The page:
# Spanning set

• May 6th 2008, 09:57 PM
pakman
Spanning set
This is a really stupid question but for some reason I can't figure it out!!

Given [1,0,1],[2,1,3] (column vectors). How do I figure out if they are linearly independent or not?
• May 6th 2008, 10:05 PM
Mathnasium
If I recall, in order to be linearly independent, we must be UNABLE to write one as a multiple of the other.

Let's assume they are linearly DEPENDENT. Thus, there exists some numbee a such that a[1,0,1] = [2,1,3].

Note that a[1,0,1] = [a,0,a].

So, we're assuming that [a,0,a] = [2,1,3]. The only way vectors (or matrices) are the same is if each element is equal to the element in the corresponding spot. So we get three equations:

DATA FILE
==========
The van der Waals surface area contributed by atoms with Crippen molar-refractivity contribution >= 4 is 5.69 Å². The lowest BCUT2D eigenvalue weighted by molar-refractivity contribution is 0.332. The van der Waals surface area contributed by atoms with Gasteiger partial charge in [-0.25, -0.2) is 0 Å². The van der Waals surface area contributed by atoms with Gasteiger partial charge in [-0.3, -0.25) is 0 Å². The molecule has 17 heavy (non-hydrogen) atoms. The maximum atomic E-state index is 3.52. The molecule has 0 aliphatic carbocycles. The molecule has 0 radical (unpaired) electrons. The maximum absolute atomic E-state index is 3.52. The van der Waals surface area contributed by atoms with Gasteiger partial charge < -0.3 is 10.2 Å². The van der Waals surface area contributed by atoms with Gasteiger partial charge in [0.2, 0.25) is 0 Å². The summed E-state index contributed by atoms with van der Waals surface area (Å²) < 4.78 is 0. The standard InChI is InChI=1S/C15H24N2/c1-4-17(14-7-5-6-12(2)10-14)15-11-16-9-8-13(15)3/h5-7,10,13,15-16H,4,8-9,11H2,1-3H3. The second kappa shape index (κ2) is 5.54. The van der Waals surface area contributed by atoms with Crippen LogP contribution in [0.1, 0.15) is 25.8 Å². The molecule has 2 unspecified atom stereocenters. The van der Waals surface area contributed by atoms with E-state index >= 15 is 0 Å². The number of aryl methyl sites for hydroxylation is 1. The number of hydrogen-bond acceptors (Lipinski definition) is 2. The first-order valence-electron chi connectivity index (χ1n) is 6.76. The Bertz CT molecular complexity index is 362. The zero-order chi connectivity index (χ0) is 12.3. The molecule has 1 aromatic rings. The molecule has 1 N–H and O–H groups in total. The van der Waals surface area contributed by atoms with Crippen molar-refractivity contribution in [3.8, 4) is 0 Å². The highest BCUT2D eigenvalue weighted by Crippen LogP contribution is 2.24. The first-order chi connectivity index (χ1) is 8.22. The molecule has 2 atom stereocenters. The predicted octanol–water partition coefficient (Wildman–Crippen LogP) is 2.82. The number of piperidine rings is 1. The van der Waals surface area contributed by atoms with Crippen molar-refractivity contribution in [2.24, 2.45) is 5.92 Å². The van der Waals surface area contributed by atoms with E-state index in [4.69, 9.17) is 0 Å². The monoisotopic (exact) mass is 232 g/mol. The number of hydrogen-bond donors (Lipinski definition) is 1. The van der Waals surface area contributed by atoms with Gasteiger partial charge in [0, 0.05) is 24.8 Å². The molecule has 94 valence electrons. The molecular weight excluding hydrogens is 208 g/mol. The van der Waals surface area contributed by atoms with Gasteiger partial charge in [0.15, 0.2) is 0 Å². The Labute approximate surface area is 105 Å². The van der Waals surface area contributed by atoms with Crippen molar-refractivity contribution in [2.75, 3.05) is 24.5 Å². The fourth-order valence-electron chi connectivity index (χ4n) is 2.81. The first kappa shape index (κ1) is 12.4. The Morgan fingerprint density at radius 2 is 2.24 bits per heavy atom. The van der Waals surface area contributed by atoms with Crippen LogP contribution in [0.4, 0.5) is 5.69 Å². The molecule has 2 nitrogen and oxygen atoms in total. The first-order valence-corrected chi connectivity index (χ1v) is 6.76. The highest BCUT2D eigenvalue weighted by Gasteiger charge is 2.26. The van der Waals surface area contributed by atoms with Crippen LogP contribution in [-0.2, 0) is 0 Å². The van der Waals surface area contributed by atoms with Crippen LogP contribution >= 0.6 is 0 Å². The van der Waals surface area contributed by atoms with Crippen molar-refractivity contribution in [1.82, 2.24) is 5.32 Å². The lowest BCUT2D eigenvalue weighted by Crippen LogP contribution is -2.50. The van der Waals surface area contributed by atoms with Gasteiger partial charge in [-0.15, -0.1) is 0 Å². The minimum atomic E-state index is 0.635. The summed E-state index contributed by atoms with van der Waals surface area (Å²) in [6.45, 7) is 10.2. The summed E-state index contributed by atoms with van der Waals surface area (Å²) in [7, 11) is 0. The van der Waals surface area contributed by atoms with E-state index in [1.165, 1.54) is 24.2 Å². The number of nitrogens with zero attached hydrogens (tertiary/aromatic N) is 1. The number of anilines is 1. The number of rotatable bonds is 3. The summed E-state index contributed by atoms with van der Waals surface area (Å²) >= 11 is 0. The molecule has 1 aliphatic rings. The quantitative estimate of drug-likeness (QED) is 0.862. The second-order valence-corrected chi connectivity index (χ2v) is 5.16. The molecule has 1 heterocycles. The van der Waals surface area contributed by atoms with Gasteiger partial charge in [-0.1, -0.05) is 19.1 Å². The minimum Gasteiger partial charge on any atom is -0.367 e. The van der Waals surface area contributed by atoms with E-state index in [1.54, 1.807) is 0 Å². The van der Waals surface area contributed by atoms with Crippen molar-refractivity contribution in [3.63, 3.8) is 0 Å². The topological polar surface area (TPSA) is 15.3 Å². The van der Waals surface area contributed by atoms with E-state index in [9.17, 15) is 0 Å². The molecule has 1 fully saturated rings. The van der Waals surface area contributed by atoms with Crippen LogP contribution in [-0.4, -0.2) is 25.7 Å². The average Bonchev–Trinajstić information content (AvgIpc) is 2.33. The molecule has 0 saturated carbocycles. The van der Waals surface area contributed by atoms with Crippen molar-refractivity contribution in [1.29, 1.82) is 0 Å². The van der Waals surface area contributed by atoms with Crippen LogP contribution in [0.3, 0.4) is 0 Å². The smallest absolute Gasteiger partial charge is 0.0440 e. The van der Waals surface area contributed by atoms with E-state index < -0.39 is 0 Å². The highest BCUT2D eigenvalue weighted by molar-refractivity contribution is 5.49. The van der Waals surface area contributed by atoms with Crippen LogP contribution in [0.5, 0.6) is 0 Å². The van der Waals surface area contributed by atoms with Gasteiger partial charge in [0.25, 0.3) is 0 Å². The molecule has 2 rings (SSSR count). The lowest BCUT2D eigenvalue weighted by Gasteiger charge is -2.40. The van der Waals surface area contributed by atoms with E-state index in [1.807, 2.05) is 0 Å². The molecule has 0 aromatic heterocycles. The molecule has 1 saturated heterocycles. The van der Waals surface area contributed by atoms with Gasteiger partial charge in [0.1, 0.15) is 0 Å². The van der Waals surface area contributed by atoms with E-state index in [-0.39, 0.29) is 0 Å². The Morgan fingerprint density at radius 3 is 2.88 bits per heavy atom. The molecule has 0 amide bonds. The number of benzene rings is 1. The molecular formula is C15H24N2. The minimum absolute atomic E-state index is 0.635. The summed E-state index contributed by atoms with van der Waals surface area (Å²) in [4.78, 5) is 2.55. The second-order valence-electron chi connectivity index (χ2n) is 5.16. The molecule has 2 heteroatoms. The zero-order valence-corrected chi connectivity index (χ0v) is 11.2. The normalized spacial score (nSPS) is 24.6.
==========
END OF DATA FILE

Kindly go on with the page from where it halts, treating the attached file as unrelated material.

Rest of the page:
a = 2
0 = 1
a = 3.

Clearly, the second equation is enough to demonstrate that they aren't linearly dependent. Also, equations 1 and 3, taken together, state that a must be both 2 and 3, also an impossibility.

So they aren't linearly dependent, which was our assumption. Thus, they MUST be linearly independent.
• May 6th 2008, 10:05 PM
TheEmptySet
Quote:

Originally Posted by pakman
This is a really stupid question but for some reason I can't figure it out!!

Given [1,0,1],[2,1,3] (column vectors). How do I figure out if they are linearly independent or not?

Does there exits a scalar c such that

$\displaystyle \begin{bmatrix} 1 \\ 0 \\ 1 \\ \end{bmatrix} = c \cdot \begin{bmatrix} 2 \\ 1 \\ 3 \\ \end{bmatrix}$

since the answer is no. They are linearly independant